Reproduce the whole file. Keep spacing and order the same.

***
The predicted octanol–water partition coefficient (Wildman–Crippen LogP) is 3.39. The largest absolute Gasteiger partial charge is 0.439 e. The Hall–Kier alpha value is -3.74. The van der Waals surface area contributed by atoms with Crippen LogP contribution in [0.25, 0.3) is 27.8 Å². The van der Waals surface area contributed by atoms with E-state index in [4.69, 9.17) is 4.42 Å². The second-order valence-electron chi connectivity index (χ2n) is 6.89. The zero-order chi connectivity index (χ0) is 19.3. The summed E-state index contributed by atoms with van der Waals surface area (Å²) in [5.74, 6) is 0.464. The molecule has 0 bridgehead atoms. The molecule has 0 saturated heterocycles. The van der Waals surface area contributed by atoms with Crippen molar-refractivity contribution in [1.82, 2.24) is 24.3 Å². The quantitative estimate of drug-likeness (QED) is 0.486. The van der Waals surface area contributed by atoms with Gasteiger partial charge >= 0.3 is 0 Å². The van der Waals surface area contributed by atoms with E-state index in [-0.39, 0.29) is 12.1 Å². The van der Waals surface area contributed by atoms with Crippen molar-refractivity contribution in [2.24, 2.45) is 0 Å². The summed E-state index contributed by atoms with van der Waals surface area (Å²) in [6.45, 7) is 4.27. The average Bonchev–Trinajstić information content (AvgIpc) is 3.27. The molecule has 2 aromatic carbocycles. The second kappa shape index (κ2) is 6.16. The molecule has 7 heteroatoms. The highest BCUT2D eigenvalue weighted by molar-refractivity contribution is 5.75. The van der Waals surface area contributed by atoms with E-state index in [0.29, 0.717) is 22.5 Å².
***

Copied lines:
The predicted octanol–water partition coefficient (Wildman–Crippen LogP) is 3.39. The largest absolute Gasteiger partial charge is 0.439 e. The Hall–Kier alpha value is -3.74. The van der Waals surface area contributed by atoms with Crippen LogP contribution in [0.25, 0.3) is 27.8 Å². The van der Waals surface area contributed by atoms with E-state index in [4.69, 9.17) is 4.42 Å². The second-order valence-electron chi connectivity index (χ2n) is 6.89. The zero-order chi connectivity index (χ0) is 19.3. The summed E-state index contributed by atoms with van der Waals surface area (Å²) in [5.74, 6) is 0.464. The molecule has 0 bridgehead atoms. The molecule has 0 saturated heterocycles. The van der Waals surface area contributed by atoms with Crippen molar-refractivity contribution in [1.82, 2.24) is 24.3 Å². The quantitative estimate of drug-likeness (QED) is 0.486. The van der Waals surface area contributed by atoms with Gasteiger partial charge >= 0.3 is 0 Å². The van der Waals surface area contributed by atoms with E-state index in [-0.39, 0.29) is 12.1 Å². The van der Waals surface area contributed by atoms with Crippen molar-refractivity contribution in [2.24, 2.45) is 0 Å². The summed E-state index contributed by atoms with van der Waals surface area (Å²) in [6.45, 7) is 4.27. The average Bonchev–Trinajstić information content (AvgIpc) is 3.27. The molecule has 2 aromatic carbocycles. The second kappa shape index (κ2) is 6.16. The molecule has 7 heteroatoms. The highest BCUT2D eigenvalue weighted by molar-refractivity contribution is 5.75. The van der Waals surface area contributed by atoms with E-state index in [0.29, 0.717) is 22.5 Å².